STRUGGLING

Overspending relative to ability

Underspending relative to ability

CONFIDENT

OPTIMISTIC /

THRIFTY

NERVOUS

Nervous/Unsure

Confident/has a plan

STRUGGLING

Overspending relative to ability

Underspending relative to ability

CONFIDENT

OPTIMISTIC /

THRIFTY

NERVOUS

Nervous/Unsure

Confident/has a plan

STRUGGLING

Overspending relative to ability

Source: DCIIA Retirement Research Center


While researchers created four broad segments to describe retiree characteristics, they also identified many differences among the individuals within any given segment. Additional findings include:  

 

  • Retirement age: More than half of respondents (53%) retired earlier than expected, and just 27% retired at the expected age.
  • Income sources (income as a percent of salary): Confident and optimistic/thrifty retirees are more likely to have income coming from a pension plan. Conversely, nervous and struggling retirees rely more on Social Security and are less likely to have pension income.
  • Distributions: Most retirees surveyed reported they are not spending down unless they are forced to (i.e., struggling retirees). Further, we found that those who are accessing their workplace retirement savings plan (ages 72 and up) only take the required minimum distribution.
  • Gender: Women make up 56% of all respondents in our study; however, they are disproportionately represented in the struggling retiree segment, constituting 67% of the group.
  • Marital status: Married retirees are more likely to reside in the confident and optimistic/thrifty groups. When evaluated by marital status and gender, nearly two-thirds (63%) of unmarried women (single, divorced or widowed) fall into the struggling or nervous cohorts.

The research also identified differences in what retirees want from retirement income offerings.

Retiree Preferences in Income Solutions

The analysis explored what retirees want from retirement income solutions, and assessed utility, tradeoffs and the importance of various features. The factors include:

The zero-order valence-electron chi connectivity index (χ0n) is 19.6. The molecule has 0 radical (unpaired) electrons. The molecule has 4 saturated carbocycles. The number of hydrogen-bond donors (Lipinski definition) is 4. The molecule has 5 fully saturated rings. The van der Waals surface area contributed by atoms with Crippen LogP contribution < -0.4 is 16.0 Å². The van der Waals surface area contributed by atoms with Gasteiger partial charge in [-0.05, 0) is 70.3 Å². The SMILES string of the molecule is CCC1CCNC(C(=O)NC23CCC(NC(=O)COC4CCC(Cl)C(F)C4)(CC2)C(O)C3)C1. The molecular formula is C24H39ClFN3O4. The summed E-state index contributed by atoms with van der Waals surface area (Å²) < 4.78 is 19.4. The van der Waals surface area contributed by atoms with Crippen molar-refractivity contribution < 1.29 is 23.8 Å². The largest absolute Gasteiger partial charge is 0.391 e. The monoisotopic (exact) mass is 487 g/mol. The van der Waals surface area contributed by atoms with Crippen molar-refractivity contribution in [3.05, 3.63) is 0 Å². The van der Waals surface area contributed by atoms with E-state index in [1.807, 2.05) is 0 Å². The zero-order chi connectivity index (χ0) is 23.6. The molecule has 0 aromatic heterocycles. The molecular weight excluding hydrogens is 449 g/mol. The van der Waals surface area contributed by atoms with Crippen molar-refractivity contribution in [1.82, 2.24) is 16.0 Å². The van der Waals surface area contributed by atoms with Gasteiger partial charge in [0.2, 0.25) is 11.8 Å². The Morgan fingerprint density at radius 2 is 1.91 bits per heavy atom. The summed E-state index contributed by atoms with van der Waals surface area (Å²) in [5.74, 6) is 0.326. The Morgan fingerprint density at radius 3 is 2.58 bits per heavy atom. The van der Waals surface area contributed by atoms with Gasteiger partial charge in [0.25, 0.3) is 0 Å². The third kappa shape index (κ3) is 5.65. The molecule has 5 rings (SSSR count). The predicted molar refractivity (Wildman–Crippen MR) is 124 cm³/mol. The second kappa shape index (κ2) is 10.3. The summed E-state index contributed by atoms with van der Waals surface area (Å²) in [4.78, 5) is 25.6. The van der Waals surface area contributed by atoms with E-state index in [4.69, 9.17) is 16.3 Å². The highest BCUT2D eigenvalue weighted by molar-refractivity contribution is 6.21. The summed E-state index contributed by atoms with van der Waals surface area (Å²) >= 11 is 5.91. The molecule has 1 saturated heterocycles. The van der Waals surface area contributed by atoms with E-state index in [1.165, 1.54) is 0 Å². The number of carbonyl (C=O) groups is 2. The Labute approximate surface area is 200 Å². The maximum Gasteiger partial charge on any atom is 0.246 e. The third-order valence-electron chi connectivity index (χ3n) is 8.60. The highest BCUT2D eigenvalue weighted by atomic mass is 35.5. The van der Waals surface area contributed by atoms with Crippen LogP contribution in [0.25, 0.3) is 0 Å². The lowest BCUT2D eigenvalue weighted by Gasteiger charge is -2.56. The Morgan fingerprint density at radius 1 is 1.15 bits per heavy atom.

• Steady income;
  • Safety of one’s money (“I cannot lose it all”);
  • Lifetime income (“assurance that my partner and I will receive income as long as we live”);
  • Control and access to one’s money;
  • Reversibility (“I am not locked into a financial product”); and
  • A high investment return.

Three clear tiers of retiree preferences were identified:

  • In the top tier, retirees noted the relative importance of steady income, safety and lifetime income;
  • The second tier consists of control and access to savings and balances;
  • In the third tier, retirees gave significantly less weight to reversibility and high return; however, these results do not indicate that reversibility and high return are entirely unimportant to retirees, just that they are relatively less important.


Warren Cormier is executive director of the Defined Contribution Institutional Investment Association Retirement Research Center. Pam Hess, Chartered Financial Analyst, is vice president of research and member engagement at DCIIA RRC.

This feature is to provide general information only, does not constitute legal or tax advice and cannot be used or substituted for legal or tax advice. Any opinions of the author do not necessarily reflect the stance of Institutional Shareholder Services Inc. (ISS) or its affiliates.